It's live, unrehearsed, and unpredictable in outcome. It takes place within a defined area, permitting the positioning of lights, cameras, and mikes for optimized coverage and close-ups. The timeouts enable commercial breaks consistent with the programming. And it inspires the innovation of such features as instant replay, overhead cameras, digitally positioned scrimmage lines on the field, and other features that now include a virtual 3-D appearance on large, HDTV home screens.
And that's not the only sense in which NFL games are just a TV show.
The NFL, as a television production company, is in many ways a single corporate entity. The players are only competitors for the time of the game on the field. To ensure the competition is close enough to be attractive to audiences and advertisers, efforts are made to equalize the ability of those teams -- through rules about the draft of players and the sharing of revenues. Because a rise in ratings lifts all yachts.
The teams' owners are kind of board members of the parent corporation, the NFL. They make the rules and hire the CEO. The players are sometimes traded between teams, know each other, and often appear quite friendly to the "opposing" players. Yes, one team "lost" and the other "won" -- but in reality, the players on both teams have won a lifestyle otherwise unavailable to most of them, regardless of the score.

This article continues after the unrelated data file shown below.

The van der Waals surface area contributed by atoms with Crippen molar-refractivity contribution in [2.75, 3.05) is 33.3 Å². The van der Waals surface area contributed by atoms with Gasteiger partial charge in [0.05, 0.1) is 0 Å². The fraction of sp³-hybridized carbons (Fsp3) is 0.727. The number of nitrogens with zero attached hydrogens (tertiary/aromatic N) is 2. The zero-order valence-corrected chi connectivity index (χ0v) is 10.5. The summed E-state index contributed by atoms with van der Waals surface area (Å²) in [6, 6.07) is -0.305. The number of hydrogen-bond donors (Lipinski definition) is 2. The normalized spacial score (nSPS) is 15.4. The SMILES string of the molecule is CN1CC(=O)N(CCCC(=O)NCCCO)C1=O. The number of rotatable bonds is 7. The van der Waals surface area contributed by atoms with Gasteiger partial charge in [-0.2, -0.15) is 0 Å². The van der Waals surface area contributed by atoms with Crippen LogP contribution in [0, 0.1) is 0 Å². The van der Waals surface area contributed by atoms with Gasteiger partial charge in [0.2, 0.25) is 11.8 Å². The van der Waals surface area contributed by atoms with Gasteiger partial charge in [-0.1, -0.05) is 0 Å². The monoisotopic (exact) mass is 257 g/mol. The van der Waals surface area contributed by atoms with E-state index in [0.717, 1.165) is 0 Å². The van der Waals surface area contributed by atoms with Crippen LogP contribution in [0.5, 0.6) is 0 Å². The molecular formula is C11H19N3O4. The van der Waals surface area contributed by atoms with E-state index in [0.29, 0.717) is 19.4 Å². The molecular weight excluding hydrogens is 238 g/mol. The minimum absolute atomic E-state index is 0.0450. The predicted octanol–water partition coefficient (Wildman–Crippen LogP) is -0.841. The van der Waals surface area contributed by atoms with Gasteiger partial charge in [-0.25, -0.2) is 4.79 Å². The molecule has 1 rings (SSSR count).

NFL football is a commercial for itself; a programmed reality show series that creates enormous revenue for its owners, producers (the NFL parent organization), and the actors in each episode (players). Given its for-profit corporate nature, how does it manage to create rabid "fans" whose team loyalty far exceeds any loyalty they provide that local Ford dealership or other local businesses?
I think it's embedded in our DNA. It's a carry-over from when our family loyalties extended to our tribes -- tribes that still war in many parts of the world where the NFL has not yet offered an alternative. Without the NFL, if Americans really understood the income inequality from which they suffer, we might have another American revolution. Without our tribal loyalties to NFL teams we might be inclined to start even more wars abroad.
NPR reminds us each week, with Bill Littlefield's program, that football, like most other sports, is "Only a Game."
So relax. Give thanks to the NFL for the wars and revolutions it prevents. Enjoy the games. But if your favorite tribe loses, remember: It's not just that it's "only a game." The reality is that "it's only a TV show."